Disk is dead, screeches Violin – and here's how it might happen

Death by NAND acronyms: 2D MLC, 3D TLC, 3D QLC

Disk drive death stages

First, we can see that the cost and endurance of 3D TLC NAND could kill off the next tier of disks, the 10,000 rpm, 2.5-inch spindles, today. Such NAND would possibly have a lower cost/raw TB than 15K disks and a lower cost/deduped TB than 10K drives. Accept that as a possibility and let me lead you further from your disk comfort zone.

The remaining 7,200rpm 3.5-inch bulk capacity disk drive segment will be eaten into by 3D QLC flash. The extreme view says deduped 3D QLC flash will kill off 7.2K disk drives.

We can show this sequence of disk drive death stages graphically:

Flash_Takeover_of_disk_market

Possible scenario showing flash takeover of disk market

Again, please don’t look at the exact shape of the curves: we’re showing a general concept here with an imprecise time line and roughly approximated curves.

So this scenario is how Violin’s notion – that disk is dead in the enterprise data centre – could come about.

Effect on disk drive suppliers

If you agree that this general idea has legs, then we can run further still. If you don’t, then by all means read along anyway and tear the argument to bits in the comments afterwards.

Violin’s strategic flash supplier is Toshiba. Therefore, my extrapolation from this fact is that Toshiba is influencing Violin’s view of likely 3D TLC and 3D QLC flash properties and effects.

Further, since SanDisk partners Toshiba in flash foundry activities, it is as aware of these 3D TLC and 3D QLC flash properties as Violin is.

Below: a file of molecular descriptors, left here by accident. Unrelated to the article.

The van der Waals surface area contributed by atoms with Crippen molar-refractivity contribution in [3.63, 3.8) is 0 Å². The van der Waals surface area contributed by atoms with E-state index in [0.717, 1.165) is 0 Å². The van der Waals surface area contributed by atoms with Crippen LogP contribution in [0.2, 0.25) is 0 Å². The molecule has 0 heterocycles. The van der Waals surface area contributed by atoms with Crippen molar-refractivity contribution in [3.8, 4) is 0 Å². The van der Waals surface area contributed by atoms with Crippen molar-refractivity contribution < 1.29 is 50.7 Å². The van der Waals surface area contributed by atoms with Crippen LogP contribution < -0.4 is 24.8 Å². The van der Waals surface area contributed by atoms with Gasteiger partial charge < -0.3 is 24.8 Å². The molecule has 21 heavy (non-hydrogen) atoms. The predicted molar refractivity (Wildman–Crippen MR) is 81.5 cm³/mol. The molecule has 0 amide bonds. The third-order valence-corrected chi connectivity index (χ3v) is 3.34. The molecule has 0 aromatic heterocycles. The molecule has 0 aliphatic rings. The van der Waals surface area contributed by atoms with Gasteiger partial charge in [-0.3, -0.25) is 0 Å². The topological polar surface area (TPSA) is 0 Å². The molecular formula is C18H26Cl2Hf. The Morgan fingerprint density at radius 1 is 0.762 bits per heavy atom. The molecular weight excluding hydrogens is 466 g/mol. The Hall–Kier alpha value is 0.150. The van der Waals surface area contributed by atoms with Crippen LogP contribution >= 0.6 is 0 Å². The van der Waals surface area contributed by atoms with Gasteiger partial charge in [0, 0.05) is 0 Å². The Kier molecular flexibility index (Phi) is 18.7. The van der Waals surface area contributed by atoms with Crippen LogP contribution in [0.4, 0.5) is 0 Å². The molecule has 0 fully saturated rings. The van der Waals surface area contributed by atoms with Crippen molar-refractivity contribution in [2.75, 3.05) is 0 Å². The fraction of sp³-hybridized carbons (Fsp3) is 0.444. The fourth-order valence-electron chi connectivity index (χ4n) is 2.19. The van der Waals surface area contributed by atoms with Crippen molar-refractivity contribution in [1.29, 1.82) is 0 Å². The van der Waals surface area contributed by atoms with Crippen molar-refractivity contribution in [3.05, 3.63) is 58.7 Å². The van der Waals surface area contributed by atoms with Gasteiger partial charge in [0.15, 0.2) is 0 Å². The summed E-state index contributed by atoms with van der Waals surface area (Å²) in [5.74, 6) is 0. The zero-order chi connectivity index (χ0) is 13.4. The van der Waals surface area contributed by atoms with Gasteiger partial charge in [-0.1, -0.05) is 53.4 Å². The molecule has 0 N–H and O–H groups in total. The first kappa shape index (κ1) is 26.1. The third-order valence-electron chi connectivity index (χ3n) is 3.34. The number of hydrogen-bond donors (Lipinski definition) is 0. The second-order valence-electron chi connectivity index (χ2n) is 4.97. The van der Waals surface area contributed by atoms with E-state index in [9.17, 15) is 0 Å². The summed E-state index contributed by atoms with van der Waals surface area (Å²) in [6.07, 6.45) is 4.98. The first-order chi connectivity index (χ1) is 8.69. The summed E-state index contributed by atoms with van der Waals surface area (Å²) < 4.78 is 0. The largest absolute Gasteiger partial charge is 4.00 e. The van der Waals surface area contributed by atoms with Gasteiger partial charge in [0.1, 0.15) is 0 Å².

Here’s a question. How does this affect the two disk drive suppliers: Seagate/Samsung and WD/HGST?

We’ll note that these two pairs of companies are in a suspended state, because China's MOFCOM regulator won’t let them merge into single Seagate and Western Digital companies.

If the Toshiba/Violin disk-is-dead scenario is correct, then Toshiba is better placed than either Seagate/Samsung or WD/HGST, because it has a flash foundry operation as well as a disk drive operation. Therefore, to survive and to maximise their business potential, both Seagate/Samsung and WD/HGST will have to strengthen their slowly-developing flash component business operations (PCIe flash cards, SSDs and controllers) by getting into a strategic relationship with a flash foundry operator or buying one.

The view is that they need a close relationship to develop component products, using emerging flash technologies, as fast as Toshiba/Violin and SanDisk, or be left behind.

Who could they ally with, or buy?

Dating with flash foundries

Not Toshiba or SanDisk, obviously, as Toshiba owns 10 per cent or so of Violin, partners with SanDisk, and is not available. The big flash foundry players are Intel and Micron, with IMTF, and Samsung. Hynix is a smaller player. We could take the quick and rough view that Hynix is small enough to be bought, but the main players are Micron and Samsung.

As Seagate is already close to Samsung, we here at El Reg Flash Fantasy desk could see a Seagate/Samsung pairing developing and also a Western Digital (meaning WD and HGST)/Micron pairing via a joint-venture, for example – were it not for MOFCOM.

Noting that China wants to develop its own semiconductor industry with DRAM and flash components, then it is not in China’s strategic flash industry interest for MOFCOM to allow a WD/HGST merger. That could lead to a Western Digital-Micron joint venture, resulting in a global flash giant. This could inhibit an indigenous Chinese flash foundry from growing as strongly as it might otherwise do.

Better, from that point of view, to have MOFCOM prevaricate and keep WD and HGST separate and so prevent a new flash giant from emerging. Ditto, to an extent, preventing Seagate merging with its acquired Samsung disk drive operation, and so keeping Seagate and Samsung as far apart as possible.

This near-conspiracy theory only makes sense if the idea that flash will kill off data centre disks makes sense.

In general, Violin Memory thinks it does, and is moving from a tier zero to a tier one flash array product strategy as part of that thinking. What do you think? Will 3D TLC and 3D QLC flash kill off the data centre disk drive market?

Answers on a postcard please, to Steves Luczo and Milligan at Seagate and Western Digital respectively. ®




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